The Daily Herald, "Herman E. Noel", September 15, 1967.
The Daily Herald, "Percy Bernard Noel", March 17, 1977.
The Daily Herald, "Charles Bellman", September 26, 1956.
The Jackson County Times, "Local News Items", September 23, 1916.
The Jackson County Times, "Local News Interest", November 20, 1920.
The Jackson County Times, "Local and Personal", September 15, 1923.
The Jackson County Times, "R.L. White", March 3, 1928.
The Jackson County Times, "Joseph Edmund Brou", November 17, 1934.
The Jackson County Times, "Local and Personal", September 5, 1936.
The Jackson County Times, "The Column", August 12, 1939.
The Jackson County Times, "B.J. Noel Dies", April 25, 1942.
The Jackson County Times, "Gloria Mathieu Fatally Shoots Winson Noel", January 26, 1946.
The Ocean Springs New, "Local News", May 14, 1910.
The Ocean Springs News, "Eagle Point Oyster Company advertisement", November 24, 1915, p. 12.
The Ocean Springs News, "Local News", March 23, 1916.
The Ocean Springs News, "Ocean Springs Fish & Oyster Co.", March 30,1916.
The Ocean Springs News, "Lt. Cmdr. Brou Funeral Is held; Victim of Crash", October 2, 1958.
The Ocean Springs Record, "Phyliss Bellman Burke", September 27, 1970.
The Ocean Springs Record, "Open House Guests", August 22, 1985.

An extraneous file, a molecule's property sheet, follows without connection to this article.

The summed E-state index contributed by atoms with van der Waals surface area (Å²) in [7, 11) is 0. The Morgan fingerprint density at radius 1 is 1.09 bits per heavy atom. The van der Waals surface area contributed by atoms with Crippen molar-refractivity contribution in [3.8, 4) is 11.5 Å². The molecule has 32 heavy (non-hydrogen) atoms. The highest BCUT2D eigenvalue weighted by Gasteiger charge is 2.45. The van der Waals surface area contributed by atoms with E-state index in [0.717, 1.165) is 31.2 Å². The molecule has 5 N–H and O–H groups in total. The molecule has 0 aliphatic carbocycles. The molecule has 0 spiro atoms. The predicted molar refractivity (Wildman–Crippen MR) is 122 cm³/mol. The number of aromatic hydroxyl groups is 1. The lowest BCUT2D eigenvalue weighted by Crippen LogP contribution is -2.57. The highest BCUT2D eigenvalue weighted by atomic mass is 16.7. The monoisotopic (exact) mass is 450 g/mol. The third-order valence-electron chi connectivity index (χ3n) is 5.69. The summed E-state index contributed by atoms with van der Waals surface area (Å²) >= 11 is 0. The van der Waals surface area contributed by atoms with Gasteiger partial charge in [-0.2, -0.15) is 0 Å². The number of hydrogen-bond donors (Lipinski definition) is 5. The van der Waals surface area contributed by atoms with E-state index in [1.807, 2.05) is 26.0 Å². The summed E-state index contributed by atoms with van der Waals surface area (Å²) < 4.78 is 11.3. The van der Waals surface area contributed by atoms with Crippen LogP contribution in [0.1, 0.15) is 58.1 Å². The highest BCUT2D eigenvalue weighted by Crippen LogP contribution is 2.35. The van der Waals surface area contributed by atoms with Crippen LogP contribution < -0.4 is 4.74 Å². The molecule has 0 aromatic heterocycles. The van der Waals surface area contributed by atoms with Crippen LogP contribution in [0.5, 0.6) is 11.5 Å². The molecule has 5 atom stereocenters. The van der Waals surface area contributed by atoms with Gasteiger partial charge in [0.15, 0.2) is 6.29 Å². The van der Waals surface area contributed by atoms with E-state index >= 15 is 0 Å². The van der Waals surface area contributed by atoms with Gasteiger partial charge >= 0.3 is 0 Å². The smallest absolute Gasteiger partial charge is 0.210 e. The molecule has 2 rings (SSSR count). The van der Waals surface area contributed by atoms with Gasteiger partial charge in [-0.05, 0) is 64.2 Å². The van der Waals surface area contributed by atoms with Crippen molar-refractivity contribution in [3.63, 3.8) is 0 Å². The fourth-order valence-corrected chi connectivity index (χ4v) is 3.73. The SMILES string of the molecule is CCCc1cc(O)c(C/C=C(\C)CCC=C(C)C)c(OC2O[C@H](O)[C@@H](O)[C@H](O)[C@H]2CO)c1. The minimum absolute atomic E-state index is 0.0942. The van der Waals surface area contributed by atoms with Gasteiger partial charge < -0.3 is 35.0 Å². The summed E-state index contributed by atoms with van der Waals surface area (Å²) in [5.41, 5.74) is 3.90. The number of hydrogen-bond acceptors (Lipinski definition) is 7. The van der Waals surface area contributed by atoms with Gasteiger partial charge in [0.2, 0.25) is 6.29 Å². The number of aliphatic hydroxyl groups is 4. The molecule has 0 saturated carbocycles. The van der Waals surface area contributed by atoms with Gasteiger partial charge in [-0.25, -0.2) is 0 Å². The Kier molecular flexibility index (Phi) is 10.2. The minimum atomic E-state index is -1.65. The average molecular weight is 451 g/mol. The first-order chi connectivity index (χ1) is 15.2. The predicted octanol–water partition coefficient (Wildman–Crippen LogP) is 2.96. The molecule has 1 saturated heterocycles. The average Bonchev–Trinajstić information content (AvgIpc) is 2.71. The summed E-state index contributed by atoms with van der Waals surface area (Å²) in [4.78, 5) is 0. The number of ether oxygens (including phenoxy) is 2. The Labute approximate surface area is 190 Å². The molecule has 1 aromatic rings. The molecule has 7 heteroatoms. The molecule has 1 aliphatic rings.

The Ocean Springs Record, "Birthday celebration", March 19, 1987.
The Pascagoula Democrat-Star, "Died", March 25, 1892.
The Pascagoula Democrat-Star, "Ocean Springs News", March 25, 1892.
The Pascagoula Democrat-Star, "Sudden Death of Moses Seymour", January 13, 1893.
The Pascagoula Democrat-Star, "Ocean Springs Locals", February 17, 1896.
The Pascagoula Democrat-Star, "Ocean Springs Locals", October 10, 1899.
The Pascagoula Democrat-Star, "Ocean Springs Locals", February 2, 1900.
The Progress, "Local News Interest", February 20, 1904.
The Sun Herald, "Brou stays agile, wins five medals at Games", July 18, 1997.
The Sun Herald, "Inez Virginia Bellman McLain", October 8, 2004, p. A-7.
The Sun Herald, "Thomas J. Bellman", November 18, 2007, p. A-14.
The Sun Herald, "Mr. Edward J. 'Eddie' Bellman", November 8, 2009, p. A-12.
The Sun Herald, "Bellman kept Elvis alive on the Coast", November 8, 2009, p. A-13.